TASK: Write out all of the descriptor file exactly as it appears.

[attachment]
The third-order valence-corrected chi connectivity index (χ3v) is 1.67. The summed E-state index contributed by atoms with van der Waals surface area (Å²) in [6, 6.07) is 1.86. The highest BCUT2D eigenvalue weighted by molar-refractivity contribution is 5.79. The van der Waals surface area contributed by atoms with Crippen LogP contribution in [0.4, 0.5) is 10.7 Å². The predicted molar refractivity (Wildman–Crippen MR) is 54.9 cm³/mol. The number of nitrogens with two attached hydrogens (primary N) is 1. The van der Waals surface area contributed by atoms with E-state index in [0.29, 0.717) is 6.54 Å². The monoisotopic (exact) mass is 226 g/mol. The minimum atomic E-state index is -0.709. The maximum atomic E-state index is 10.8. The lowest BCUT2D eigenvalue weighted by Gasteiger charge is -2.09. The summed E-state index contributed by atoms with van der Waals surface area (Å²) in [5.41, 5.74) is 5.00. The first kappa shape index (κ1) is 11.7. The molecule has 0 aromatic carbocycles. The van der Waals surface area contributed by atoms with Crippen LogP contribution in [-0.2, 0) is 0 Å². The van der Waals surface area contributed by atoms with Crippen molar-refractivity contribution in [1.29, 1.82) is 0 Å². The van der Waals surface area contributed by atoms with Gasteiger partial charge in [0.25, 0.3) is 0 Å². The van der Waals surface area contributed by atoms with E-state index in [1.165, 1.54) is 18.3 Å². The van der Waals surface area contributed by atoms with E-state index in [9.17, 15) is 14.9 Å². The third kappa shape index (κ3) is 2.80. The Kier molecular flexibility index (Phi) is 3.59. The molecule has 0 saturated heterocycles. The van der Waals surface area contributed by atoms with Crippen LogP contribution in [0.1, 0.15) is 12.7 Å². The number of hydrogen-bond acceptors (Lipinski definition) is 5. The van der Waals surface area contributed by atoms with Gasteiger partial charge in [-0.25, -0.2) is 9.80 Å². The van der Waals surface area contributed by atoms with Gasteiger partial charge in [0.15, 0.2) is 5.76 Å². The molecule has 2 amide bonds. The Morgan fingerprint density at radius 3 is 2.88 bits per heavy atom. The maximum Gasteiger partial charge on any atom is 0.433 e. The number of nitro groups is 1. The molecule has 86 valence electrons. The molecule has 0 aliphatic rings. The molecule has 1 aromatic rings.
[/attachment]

The third-order valence-corrected chi connectivity index (χ3v) is 1.67. The summed E-state index contributed by atoms with van der Waals surface area (Å²) in [6, 6.07) is 1.86. The highest BCUT2D eigenvalue weighted by molar-refractivity contribution is 5.79. The van der Waals surface area contributed by atoms with Crippen LogP contribution in [0.4, 0.5) is 10.7 Å². The predicted molar refractivity (Wildman–Crippen MR) is 54.9 cm³/mol. The number of nitrogens with two attached hydrogens (primary N) is 1. The van der Waals surface area contributed by atoms with E-state index in [0.29, 0.717) is 6.54 Å². The monoisotopic (exact) mass is 226 g/mol. The minimum atomic E-state index is -0.709. The maximum atomic E-state index is 10.8. The lowest BCUT2D eigenvalue weighted by Gasteiger charge is -2.09. The summed E-state index contributed by atoms with van der Waals surface area (Å²) in [5.41, 5.74) is 5.00. The first kappa shape index (κ1) is 11.7. The molecule has 0 aromatic carbocycles. The van der Waals surface area contributed by atoms with Crippen LogP contribution in [-0.2, 0) is 0 Å². The van der Waals surface area contributed by atoms with Crippen molar-refractivity contribution in [1.29, 1.82) is 0 Å². The van der Waals surface area contributed by atoms with Gasteiger partial charge in [0.25, 0.3) is 0 Å². The van der Waals surface area contributed by atoms with E-state index in [1.165, 1.54) is 18.3 Å². The van der Waals surface area contributed by atoms with E-state index in [9.17, 15) is 14.9 Å². The third kappa shape index (κ3) is 2.80. The Kier molecular flexibility index (Phi) is 3.59. The molecule has 0 saturated heterocycles. The van der Waals surface area contributed by atoms with Crippen LogP contribution in [0.1, 0.15) is 12.7 Å². The number of hydrogen-bond acceptors (Lipinski definition) is 5. The van der Waals surface area contributed by atoms with Gasteiger partial charge in [-0.25, -0.2) is 9.80 Å². The van der Waals surface area contributed by atoms with Gasteiger partial charge in [0.15, 0.2) is 5.76 Å². The molecule has 2 amide bonds. The Morgan fingerprint density at radius 3 is 2.88 bits per heavy atom. The maximum Gasteiger partial charge on any atom is 0.433 e. The number of nitro groups is 1. The molecule has 86 valence electrons. The molecule has 0 aliphatic rings. The molecule has 1 aromatic rings.